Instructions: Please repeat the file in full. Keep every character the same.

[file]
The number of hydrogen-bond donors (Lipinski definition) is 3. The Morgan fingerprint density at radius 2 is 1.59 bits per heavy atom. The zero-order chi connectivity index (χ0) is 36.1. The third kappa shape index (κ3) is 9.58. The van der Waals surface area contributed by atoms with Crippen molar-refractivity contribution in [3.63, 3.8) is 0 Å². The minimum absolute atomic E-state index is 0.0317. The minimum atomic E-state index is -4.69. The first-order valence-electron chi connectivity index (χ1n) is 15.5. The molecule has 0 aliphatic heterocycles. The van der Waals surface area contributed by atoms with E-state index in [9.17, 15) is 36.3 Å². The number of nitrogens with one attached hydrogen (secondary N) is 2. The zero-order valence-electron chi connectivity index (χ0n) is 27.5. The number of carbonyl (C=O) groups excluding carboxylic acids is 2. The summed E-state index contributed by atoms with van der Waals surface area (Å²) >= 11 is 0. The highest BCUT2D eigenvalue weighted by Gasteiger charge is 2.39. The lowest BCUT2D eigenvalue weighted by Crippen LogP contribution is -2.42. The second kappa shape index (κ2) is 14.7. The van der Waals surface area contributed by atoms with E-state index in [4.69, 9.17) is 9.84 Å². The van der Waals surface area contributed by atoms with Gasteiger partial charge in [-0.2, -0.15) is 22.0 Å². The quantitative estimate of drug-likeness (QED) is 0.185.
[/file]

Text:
The number of hydrogen-bond donors (Lipinski definition) is 3. The Morgan fingerprint density at radius 2 is 1.59 bits per heavy atom. The zero-order chi connectivity index (χ0) is 36.1. The third kappa shape index (κ3) is 9.58. The van der Waals surface area contributed by atoms with Crippen molar-refractivity contribution in [3.63, 3.8) is 0 Å². The minimum absolute atomic E-state index is 0.0317. The minimum atomic E-state index is -4.69. The first-order valence-electron chi connectivity index (χ1n) is 15.5. The molecule has 0 aliphatic heterocycles. The van der Waals surface area contributed by atoms with E-state index in [9.17, 15) is 36.3 Å². The number of nitrogens with one attached hydrogen (secondary N) is 2. The zero-order valence-electron chi connectivity index (χ0n) is 27.5. The number of carbonyl (C=O) groups excluding carboxylic acids is 2. The summed E-state index contributed by atoms with van der Waals surface area (Å²) >= 11 is 0. The highest BCUT2D eigenvalue weighted by Gasteiger charge is 2.39. The lowest BCUT2D eigenvalue weighted by Crippen LogP contribution is -2.42. The second kappa shape index (κ2) is 14.7. The van der Waals surface area contributed by atoms with E-state index in [4.69, 9.17) is 9.84 Å². The van der Waals surface area contributed by atoms with Gasteiger partial charge in [-0.2, -0.15) is 22.0 Å². The quantitative estimate of drug-likeness (QED) is 0.185.